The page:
The value of journalism, sir, is not ‘zero’
First and foremost, Paton is wrong to dismiss the intrinsic value to society of vigorous, ethical and independent journalism that is committed to comforting the afflicted and afflicting the comfortable. There is no other institution to perform this function, making journalism – and journalists – not only valuable but also well worth saving.
In addition to being way off base, Paton’s conclusion is oddly illogical, inasmuch as he is counting heavily on journalism to turn around the recently bankrupt company that he is trying to restore to financial health.
Here’s what Paton said in remarks prepared for a keynote speech last week to the WAN-IFRA International Newsroom Summit in Zurich: “As career journalists and managers, we have entered a new era where what we know and what we traditionally do has finally found its value in the marketplace and that value is about zero.”
Explaining that the digital media have empowered everyone, everywhere to report or comment on the news, Paton pronounced “traditional journalism” to be dead, according to a text of the speech he published at the blog he maintains to motivate the employees of his company. “The Crowd collectively knows more about any subject, city or event we choose to cover than we do.”
In steering Journal Register out of the bankruptcy occasioned by the financial over-reaching of his predecessors, Paton has decided to outsource almost every aspect of his business – from ad make-up to information technology – so he can concentrate on its two unique competencies: content production and advertising sales.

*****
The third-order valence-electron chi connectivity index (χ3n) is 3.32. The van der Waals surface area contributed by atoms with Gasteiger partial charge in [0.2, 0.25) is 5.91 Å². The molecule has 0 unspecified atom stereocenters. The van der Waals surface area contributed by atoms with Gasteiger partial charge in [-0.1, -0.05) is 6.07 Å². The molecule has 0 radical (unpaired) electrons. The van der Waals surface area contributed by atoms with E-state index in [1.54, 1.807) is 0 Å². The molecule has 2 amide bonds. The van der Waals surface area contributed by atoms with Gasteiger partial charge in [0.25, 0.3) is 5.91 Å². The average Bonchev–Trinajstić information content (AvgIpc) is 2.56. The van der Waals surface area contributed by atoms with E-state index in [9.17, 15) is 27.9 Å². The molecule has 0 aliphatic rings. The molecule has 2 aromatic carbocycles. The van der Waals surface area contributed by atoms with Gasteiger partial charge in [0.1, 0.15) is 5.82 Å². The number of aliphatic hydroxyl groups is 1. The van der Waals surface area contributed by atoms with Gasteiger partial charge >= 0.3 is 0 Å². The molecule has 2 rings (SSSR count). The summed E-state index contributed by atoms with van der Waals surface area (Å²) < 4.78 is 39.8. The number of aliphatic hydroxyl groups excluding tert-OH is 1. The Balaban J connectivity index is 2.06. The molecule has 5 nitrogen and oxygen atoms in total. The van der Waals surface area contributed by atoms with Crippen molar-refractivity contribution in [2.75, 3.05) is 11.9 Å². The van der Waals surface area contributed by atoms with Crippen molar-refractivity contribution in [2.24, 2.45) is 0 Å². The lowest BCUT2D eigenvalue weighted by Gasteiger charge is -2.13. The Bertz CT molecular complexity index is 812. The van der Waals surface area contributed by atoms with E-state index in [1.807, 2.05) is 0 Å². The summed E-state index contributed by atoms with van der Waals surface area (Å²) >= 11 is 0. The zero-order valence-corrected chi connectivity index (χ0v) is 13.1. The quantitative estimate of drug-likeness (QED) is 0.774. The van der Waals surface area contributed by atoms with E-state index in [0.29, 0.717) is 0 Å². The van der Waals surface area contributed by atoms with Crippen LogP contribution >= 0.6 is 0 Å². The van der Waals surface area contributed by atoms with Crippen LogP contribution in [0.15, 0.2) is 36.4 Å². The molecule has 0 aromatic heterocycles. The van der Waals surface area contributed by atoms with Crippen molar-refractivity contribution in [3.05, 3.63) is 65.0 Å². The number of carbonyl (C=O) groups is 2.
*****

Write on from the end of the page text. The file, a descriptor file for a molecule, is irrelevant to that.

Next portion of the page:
To be successful, Paton necessarily must rely on the skillful production, aggregation and curation of reporting, writing, photography and other content to create high-quality, authoritative and compelling products that people want to read – and where advertisers want to appear. While some of the content can, and should, come from the crowd instead of paid staffers, someone is going to have to make sense of all the yadda-yadda on the web.
In other words, the value of Paton’s publications in the eyes of readers and advertisers will require them to be professionally put together.
That will require journalists performing journalism. So, how can he say that journalists – and journalism – have no commercial value?
Even if, arguendo, there were no “commercial value” to journalism, the pursuit of disciplined and open-minded inquiry into public affairs and social issues has an incalculable value to society. Whether they are working for a media company or blogging for free, ethical and professional journalists contribute just as much as artists, scientists, academic researchers and people who dedicate themselves to fighting to assure honest government, enhance social justice and alleviate human suffering.
Given the flood of free content available on the web, publishers may not have to pay journalists what they are worth. But that doesn’t make journalism, or journalists, worthless.